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If you’re going to move to another star system, you might as well go big. That’s the idea behind worldships — starships that would carry everything you’d need to set up a colony at another star.

Worldships came from science fiction. But a few scientists and engineers have studied how they might work.

They’d carry thousands of people — maybe tens of thousands. That means they’d be many miles long. And they’d carry everything needed to sustain the people on board for the trip.

And it would be a long one. Many concepts of worldships envision peak speeds of maybe one percent of the speed of light. At that speed it would take more than 400 years to reach the closest star other than the Sun, Proxima Centauri.

A ship would need to be shielded from radiation and collisions with space rocks, and it would have to be able to repair itself.

The main challenge, though, might be social. The trip would last for generations — plenty of time for social order to break down. So the way the society is organized and controlled would need a lot of thought and T-L-C.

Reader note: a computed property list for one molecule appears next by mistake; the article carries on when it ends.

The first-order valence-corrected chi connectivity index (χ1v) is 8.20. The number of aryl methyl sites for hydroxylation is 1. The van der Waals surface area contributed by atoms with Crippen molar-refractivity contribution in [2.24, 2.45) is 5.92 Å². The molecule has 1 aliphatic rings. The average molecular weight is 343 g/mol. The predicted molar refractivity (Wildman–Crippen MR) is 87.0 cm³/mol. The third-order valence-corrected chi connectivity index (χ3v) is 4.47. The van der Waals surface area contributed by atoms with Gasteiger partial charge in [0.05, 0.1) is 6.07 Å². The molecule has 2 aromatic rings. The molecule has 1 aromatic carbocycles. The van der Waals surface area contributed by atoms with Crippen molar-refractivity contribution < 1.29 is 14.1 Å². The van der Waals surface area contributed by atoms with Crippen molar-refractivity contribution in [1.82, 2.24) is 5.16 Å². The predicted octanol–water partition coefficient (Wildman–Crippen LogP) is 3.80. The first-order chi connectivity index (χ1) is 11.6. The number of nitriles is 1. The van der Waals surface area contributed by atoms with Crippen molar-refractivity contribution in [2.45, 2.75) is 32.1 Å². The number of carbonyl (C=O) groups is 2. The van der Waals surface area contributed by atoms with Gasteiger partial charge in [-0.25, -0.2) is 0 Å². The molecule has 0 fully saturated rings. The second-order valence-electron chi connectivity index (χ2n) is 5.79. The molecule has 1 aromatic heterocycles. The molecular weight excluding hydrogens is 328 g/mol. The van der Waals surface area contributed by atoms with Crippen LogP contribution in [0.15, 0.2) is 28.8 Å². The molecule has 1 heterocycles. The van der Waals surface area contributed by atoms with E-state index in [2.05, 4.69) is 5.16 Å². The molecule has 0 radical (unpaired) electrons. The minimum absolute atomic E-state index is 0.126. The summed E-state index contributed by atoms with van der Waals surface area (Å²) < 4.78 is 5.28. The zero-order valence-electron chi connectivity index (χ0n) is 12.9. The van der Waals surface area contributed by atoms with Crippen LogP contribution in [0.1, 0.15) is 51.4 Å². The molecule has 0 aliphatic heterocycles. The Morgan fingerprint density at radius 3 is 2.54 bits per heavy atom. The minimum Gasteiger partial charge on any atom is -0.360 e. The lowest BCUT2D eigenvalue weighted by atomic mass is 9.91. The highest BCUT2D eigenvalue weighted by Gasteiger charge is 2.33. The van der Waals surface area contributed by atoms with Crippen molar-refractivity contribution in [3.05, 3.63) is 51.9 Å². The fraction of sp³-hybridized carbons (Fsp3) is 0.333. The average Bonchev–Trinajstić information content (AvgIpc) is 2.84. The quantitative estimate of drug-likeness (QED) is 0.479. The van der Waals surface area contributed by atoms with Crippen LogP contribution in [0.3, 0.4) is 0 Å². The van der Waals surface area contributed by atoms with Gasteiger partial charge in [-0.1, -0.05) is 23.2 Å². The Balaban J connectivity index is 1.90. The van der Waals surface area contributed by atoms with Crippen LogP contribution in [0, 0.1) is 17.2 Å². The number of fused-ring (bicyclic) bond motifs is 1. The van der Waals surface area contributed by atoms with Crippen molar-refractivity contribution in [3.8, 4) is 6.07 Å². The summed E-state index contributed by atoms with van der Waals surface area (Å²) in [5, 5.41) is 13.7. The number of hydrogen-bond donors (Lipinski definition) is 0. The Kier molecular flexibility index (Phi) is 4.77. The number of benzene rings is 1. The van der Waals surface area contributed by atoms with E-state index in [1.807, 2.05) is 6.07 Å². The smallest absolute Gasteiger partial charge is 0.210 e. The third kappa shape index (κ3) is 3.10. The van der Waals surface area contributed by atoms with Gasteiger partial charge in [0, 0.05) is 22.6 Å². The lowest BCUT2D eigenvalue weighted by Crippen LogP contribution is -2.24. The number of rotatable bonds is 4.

A recent study said it could be centuries before the global economy could pay for a worldship. And it pointed out a possible problem that also shows up in science fiction: When a worldship reaches its destination, it might find the place already inhabited — by people traveling in faster starships invented long after the worldship left Earth.

More about star travel tomorrow.

Script by Damond Benningfield

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